I was only able to briefly duck into the roundtable on genomics that took place in Wellington today, but the fragments of discussion I listened in on were fascinating to say the least.
We’ve all heard of 23 and Me, the San Francisco-based company that allows you to set up your own genetic test via the internet, a process that involves you couriering a sample of your saliva to the US for analysis to determine whether you are genetically predisposed to certain conditions.
Well, companies like that are at the public face of genetic testing technology and to a large extent have molded the public’s perception of how genetic testing technology has advanced.
Martin Kennedy, a geneticist at the Carney Centre for Pharmacogenomics at the University of Otago, said the immediacy of such services raised all sorts of issues for individuals and families using them, but had done a lot to boost the profile of this type of research.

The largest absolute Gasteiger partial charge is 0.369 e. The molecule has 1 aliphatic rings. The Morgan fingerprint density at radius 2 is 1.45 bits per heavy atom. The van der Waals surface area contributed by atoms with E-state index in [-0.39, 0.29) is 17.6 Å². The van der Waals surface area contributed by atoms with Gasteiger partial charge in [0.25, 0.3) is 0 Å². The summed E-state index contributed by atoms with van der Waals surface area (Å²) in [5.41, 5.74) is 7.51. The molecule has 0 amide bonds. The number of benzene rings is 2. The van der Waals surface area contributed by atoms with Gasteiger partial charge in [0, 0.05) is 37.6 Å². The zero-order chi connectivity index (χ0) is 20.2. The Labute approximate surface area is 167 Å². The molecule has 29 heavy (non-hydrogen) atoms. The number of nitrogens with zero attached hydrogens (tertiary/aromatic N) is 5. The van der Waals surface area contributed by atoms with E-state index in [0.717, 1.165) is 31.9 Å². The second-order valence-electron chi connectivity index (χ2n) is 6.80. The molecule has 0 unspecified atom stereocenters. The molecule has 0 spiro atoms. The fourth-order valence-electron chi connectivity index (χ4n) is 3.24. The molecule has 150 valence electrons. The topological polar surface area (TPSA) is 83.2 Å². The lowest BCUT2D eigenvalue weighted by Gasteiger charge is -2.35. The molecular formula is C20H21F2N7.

“For all their ills, these companies are having a huge impact on public awareness,” he said.
Kennedy also talked about the 1000 Genome Project, an international effort to sequence the genomes of 1000 people worldwide to expand the map of human genetics, something that is hoped will help speed up the doscovery of the genetic roots of many diseases.
Attorney General Chris Finlayson gave a short speech on opensource genetic material, IP rights to genetic subject matter, gathering DNA samples and patenting genetic discoveries.